Cranwell is one of the most strikingly situated of the Berkshires Gilded Age mansions, located on a hill on Route 20, emerging like a castle to all those who drive by. The land was purchased in 1853 by Reverend Henry Ward Beecher, brother of famed writer Harriet Beecher Stowe, author of Uncle Tom’s Cabin. Beecher himself was a renown preacher at Plymouth Congregational Church in Brooklyn, known today for its role on the Underground Railroad and for having a piece of Plymouth Rock on display.
The views from the hilltop site, where Beecher built a farmhouse he called Blossom Farm, was precisely what admired, and wrote, “From here I can see the very hills of Heaven.” Henry Ward Beecher had hoped to run for U.S. President but was mired in a very Victorian-era scandal, having been named in a “correspondent” in a divorce case.
In 1869, he sold the property to General John F. Rathbone, who moved the farmhouse to build the Wyndhurst mansion. J.D. Sloane, brother of the owner of Elm Court (another mansion we’ll discuss), purchased the property and built an even more opulent mansion, which is the one that stands today.
11. Ventfort Hall
Ventfort Hall was among the most expensive mansion Gilded Age Berkshire estates to be built with the cost of $900,000 when erected. The mansion was designed by the prominent architects Rotch & Tilden for George and Sarah Morgan, sister of J.P Morgan, in 1893. Described as one of the most beautiful places in Lenox, the Jacobean-style mansion contains 9 main bedrooms and 10 servant’s bedrooms, 7 bathrooms, and 17 fireplaces, which in total amount to 28,000 square feet of living space. Now on 11.7 acres, Ventfort Hall originally sat in the epicenter of a sprawling 26 acre garden.
After the Morgans’ deaths, the house was rented to Margaret Vanderbilt, whose husband, Alfred Gwynne Vanderbilt had died on the Lusitania, for a brief period. After 1945, the mansion traded many hands, during which time it served as a dormitory for Tanglewood music students, a summer hotel, the Michel Fokine Ballet Summer Camp, and community housing for the religious organization The Bible Speaks (now known as Greater Grace World Outreach).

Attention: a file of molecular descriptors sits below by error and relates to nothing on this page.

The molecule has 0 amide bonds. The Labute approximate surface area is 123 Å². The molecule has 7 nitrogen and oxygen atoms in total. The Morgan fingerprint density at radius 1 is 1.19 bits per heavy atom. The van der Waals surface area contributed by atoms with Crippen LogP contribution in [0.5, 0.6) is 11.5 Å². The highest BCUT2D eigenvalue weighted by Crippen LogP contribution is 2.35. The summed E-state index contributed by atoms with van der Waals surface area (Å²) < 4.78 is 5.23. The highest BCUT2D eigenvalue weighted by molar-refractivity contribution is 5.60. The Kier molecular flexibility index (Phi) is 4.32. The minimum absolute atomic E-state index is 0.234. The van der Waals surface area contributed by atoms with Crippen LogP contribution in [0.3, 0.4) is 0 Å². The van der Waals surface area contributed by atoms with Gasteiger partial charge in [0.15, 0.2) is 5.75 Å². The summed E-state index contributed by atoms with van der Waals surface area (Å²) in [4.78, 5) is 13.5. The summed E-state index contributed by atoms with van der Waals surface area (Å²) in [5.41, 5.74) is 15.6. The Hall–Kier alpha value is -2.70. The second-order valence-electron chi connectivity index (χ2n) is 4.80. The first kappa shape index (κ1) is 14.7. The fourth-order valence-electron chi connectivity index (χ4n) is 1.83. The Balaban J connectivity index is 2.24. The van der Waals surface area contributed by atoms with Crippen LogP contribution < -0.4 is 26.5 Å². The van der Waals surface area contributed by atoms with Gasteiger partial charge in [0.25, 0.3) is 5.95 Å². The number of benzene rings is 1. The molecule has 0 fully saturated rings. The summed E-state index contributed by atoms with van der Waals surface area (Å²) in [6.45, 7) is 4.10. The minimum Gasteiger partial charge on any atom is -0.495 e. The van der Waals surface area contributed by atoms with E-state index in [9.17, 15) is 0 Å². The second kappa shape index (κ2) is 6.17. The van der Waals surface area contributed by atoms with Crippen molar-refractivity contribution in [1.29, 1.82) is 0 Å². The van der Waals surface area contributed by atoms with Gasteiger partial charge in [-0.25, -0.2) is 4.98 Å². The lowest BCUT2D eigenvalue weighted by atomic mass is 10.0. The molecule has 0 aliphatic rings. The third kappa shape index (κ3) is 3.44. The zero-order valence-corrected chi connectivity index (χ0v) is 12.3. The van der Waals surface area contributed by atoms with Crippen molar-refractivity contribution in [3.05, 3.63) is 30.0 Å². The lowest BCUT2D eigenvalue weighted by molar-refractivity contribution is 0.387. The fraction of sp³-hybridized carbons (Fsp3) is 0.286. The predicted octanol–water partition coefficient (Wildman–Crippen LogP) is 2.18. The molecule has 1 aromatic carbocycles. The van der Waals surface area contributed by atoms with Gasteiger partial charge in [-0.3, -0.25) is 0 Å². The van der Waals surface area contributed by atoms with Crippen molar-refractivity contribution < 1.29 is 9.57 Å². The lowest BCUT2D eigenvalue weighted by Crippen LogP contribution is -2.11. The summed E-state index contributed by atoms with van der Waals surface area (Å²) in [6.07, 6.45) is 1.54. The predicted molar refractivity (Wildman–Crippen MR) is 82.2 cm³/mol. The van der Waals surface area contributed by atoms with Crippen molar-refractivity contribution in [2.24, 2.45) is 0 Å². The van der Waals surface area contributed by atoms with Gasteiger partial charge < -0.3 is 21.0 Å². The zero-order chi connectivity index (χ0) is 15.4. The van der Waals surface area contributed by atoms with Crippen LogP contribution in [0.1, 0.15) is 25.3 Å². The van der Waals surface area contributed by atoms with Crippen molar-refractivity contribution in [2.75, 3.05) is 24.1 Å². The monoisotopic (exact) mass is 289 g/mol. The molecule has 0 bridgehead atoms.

From 1991 to 1997 the mansion sustained severe damage by a nursing home developer which planned to demolish the house. In 1997 the Ventfort Hall Association, a non-profit, local preservation group, was established to repair the mansion. With a five-year loan from the National Trust for Historic Preservation, the Ventfort Hall Association was able to purchase the house.
The mansion is now home to the Ventfort Hall Mansion and Gilded Age Museum and contains exhibits about the approximately 75 homes built in Lenox in the late 19th century, when the village was a popular location in the Gilded Age. It was a prominent film location in the Michael Caine film, The Cider House Rules.
Now a luxurious resort, hotel, and spa that hosts a plethora of events and weddings, the Blantyre resort (which is located next to Cranwell) dates back to the late 1890s, when Robert Paterson was introduced to the Lenox area by J.D. Sloan (of W & J Sloane). The 220 acres that Paterson acquired originally was originally called “Highlawn,” home to the Dorr family. Paterson demolished the modest estate to construct his mansion, which was to be nothing short of a castle of “feudal architectural features,” comprising towers, turrets, and gargoyles. The mansion, which was designed by the architect Robert Henderson Robertson, was modeled after Paterson’s mother’s ancestral home in Blantyre, Scotland–hence the name of the mansion. Construction began in 1901, and the sumptuous mansion was furnished in the English style, with all the furniture coming from England.